The second major Western fallacy is that peace obviates the need for defensible borders. Granted, the Jordanian and Egyptian borders are both currently peaceful; Israel’s security cooperation with both countries is close; and both these facts will likely remain true as long as the current Jordanian and Egyptian rulers hold power. But as the Arab Spring made clear, no Mideast autocrat’s reign comes with a long-term guarantee. And given the enormous public hostility to Israel in both Jordan and Egypt, there’s also no guarantee that a new government wouldn’t scrap the treaty.
Although the treaty with Egypt did survive the Muslim Brotherhood’s brief time in power, it’s far from clear that would have remained true had President Mohammed Morsi not been ousted after a mere year in office, long before he had time to implement most of his plans. And it’s even less certain that the Jordanian peace would survive Abdullah’s fall, judging by last week’s parliamentary vote and many in the past. In that scenario, Israel’s longest border could become a hostile one overnight.
The unabated hostility to Israel among most of its neighbors, coupled with the uncertain future of any agreement signed with a dictator, means that Israel can’t afford to assume any treaty is permanent. It must be prepared to defend itself if a new Arab government scraps the treaty. Indeed, both the Jordanian and the Egyptian treaties were drafted with that in mind, and that’s also why even Israel’s main center-left party insists on in any deal with the Palestinians. Yet Westerner peacemakers routinely dismiss the need for territorial depth and favorable topography, insisting that “international forces” (who will if trouble erupts) and unspecified “technological means” provide sufficient protection.
The Jordanian vote is a reminder that hatred is strong and peace is fragile. If would-be peacemakers don’t start confronting this hatred rather than pretending it doesn’t exist, long-term prospects for peace are dim. And in the meantime, any treaty will have to include defensible borders.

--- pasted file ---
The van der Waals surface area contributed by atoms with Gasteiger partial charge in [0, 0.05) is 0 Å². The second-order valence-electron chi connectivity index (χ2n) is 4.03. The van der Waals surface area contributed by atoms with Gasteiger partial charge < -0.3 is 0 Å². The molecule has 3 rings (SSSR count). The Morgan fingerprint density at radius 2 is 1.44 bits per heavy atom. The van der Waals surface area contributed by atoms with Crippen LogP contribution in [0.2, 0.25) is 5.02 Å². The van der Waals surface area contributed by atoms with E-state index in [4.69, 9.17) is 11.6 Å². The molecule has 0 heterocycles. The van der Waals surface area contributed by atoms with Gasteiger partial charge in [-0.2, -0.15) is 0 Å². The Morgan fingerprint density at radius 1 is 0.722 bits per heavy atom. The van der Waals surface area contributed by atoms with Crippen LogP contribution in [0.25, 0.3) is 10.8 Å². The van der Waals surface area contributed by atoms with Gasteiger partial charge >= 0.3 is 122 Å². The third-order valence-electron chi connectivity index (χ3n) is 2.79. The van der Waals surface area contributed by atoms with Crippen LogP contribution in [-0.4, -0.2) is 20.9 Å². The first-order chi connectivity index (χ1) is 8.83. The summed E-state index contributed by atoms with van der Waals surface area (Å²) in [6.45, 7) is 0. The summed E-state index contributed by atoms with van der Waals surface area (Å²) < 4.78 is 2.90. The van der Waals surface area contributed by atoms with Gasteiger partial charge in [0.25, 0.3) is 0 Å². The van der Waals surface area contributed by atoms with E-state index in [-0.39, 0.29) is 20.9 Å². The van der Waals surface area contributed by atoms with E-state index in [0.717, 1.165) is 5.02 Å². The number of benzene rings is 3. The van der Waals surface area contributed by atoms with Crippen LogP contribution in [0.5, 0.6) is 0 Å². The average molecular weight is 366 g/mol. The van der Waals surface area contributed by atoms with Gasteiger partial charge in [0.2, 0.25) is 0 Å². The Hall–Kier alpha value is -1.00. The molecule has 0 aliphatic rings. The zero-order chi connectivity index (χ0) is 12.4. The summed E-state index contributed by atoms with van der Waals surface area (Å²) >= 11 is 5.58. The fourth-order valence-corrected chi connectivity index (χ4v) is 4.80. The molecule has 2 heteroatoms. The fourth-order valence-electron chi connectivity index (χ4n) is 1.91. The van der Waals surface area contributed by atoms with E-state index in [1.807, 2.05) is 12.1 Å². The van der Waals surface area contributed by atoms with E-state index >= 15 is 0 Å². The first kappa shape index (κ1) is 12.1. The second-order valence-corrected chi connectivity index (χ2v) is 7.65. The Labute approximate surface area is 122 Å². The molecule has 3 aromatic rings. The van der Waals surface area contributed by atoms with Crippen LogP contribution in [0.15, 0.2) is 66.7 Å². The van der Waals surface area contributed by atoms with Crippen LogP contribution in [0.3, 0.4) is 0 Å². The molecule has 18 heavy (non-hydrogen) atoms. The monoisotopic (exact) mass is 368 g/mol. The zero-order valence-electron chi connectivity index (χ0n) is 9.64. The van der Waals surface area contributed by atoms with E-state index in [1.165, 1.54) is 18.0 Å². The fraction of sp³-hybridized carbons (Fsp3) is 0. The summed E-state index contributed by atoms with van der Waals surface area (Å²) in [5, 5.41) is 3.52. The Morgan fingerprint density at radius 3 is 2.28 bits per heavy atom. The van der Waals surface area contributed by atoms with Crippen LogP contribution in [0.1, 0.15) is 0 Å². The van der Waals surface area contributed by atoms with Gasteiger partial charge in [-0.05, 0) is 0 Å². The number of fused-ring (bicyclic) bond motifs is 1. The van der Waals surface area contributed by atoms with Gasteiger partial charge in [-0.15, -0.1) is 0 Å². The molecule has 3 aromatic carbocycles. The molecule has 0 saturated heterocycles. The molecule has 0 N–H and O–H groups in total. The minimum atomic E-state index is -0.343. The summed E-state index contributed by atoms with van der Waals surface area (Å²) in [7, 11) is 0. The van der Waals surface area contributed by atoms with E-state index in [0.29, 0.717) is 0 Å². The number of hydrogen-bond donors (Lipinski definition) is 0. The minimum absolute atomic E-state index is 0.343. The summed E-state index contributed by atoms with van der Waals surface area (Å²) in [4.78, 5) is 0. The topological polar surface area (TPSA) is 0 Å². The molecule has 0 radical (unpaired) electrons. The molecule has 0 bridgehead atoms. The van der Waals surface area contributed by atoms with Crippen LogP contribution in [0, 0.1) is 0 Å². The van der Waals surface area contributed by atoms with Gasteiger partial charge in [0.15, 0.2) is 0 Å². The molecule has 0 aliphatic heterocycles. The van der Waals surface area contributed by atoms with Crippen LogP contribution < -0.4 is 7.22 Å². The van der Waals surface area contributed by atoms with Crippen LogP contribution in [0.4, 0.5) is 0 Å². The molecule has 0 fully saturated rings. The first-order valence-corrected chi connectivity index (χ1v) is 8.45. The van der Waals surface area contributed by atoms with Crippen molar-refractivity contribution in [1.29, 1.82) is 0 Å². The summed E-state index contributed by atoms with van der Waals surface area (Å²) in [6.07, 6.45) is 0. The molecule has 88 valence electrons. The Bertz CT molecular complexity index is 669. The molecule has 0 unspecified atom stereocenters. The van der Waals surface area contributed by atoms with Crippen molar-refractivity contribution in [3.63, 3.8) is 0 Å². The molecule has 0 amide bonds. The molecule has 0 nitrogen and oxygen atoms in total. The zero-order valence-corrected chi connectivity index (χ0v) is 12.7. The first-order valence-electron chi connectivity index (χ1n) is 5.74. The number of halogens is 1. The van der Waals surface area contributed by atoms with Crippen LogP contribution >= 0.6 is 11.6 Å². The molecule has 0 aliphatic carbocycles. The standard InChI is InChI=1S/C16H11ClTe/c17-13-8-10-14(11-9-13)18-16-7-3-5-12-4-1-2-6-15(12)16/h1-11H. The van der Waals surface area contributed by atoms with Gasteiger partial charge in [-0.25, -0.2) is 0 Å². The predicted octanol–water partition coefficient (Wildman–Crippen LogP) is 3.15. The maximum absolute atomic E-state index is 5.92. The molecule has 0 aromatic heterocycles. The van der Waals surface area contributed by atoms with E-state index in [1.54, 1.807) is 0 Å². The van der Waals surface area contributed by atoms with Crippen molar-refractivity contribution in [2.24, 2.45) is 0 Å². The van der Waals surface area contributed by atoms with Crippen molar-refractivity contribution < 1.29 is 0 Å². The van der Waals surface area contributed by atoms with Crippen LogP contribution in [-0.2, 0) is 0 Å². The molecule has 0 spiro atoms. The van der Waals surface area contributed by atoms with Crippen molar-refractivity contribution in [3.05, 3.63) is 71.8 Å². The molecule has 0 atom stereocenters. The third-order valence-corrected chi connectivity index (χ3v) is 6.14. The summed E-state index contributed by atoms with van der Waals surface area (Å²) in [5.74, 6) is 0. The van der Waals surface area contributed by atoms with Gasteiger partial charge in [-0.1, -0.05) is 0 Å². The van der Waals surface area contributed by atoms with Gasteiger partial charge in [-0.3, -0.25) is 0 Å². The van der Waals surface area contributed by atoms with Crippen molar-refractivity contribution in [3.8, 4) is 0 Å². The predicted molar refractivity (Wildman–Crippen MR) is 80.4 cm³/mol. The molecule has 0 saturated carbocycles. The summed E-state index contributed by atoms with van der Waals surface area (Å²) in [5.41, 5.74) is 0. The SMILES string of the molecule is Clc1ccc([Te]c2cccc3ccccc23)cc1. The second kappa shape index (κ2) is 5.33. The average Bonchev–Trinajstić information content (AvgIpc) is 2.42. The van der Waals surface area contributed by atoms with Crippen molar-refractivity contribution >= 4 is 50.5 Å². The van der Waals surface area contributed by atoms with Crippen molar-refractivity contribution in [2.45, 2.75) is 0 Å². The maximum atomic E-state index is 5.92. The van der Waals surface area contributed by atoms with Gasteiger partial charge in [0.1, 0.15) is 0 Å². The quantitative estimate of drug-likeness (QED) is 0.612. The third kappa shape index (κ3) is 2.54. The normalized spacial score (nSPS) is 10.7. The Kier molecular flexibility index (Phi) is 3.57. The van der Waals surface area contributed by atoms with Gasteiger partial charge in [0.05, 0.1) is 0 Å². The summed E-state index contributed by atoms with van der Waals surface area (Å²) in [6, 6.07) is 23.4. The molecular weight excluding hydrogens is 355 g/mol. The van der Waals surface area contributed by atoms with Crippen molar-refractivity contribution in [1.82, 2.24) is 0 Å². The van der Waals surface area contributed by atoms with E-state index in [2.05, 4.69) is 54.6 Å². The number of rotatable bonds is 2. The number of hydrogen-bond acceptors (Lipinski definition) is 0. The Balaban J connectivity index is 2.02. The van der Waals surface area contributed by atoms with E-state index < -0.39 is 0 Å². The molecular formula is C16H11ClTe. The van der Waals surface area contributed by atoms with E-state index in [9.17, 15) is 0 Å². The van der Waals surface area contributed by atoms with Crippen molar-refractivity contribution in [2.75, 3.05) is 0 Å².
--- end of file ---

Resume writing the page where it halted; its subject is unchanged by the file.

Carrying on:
Wednesday, April 29, 2020
Video Of The Week Hatikva: The Song of Hope- https://tinyurl.com/ybe4odrw
Central Bureau of Statistics' annual report shows the country's population grew by 171,000 people over the past year, and is expected to pass 15 million when Israel turns 100 in 2048; 74% are Jews, 21% Arabs
From Ynet by Yaron Druckman 26-4-2020
Israel’s population has reached 9.2 million, the Central Bureau of Statistics said Sunday in its annual report published ahead of Independence Day.
According to the report, Israel’s population has grown by 171,000 people since Independence Day last year and is expected to reach 11.1 million in 2030.
By 2048, when Israel turns 100, the CBS forecasts a population of 15.2 million.
Some 74% of the population are Jews, 6.8 million, while 21% of the population are Arabs, approximately 1.93 million.
Another 454,000 people are non-Arab Christians, from minority religions and people listed as non-religious in the census. They account for the remaining 5%.
This number does not include some 164,000 foreign workers living in Israel.
Among the Jewish population, 78% are native-born, while 3.3 million people have immigrated to the country. Some 32,000 new migrants arrived in Israel over the past 2 years.
Since last year, 180,000 babies have been born, and 44,000 people passed away.
According to the data, 36.1% of Israel's population are below the age of 19, 31.6% are between the ages of 20-49 and 25.1% are over the age of 50, with 0.6% over the age of 90.
The main countries from which immigrants came this year were:
Russia (46.6%), Ukraine (18.8%),
US (7.7%) and France (6.9%).
about 4,600 – from America and Oceania (13.7%),
about 1,400 from Asia (4.1%) and
about 500 – from Africa (1.4%).
Wednesday, April 22, 2020
VIDEO Of The Week - How Israel Cares For Its Elderly - https://tinyurl.com/y9789ueg
21-4-2020, Editorial from JP
It is widely recognized that the elderly are most at risk from the novel coronavirus, hence it makes sense to take special efforts to protect them, both for their own sakes and for the sake of the general public.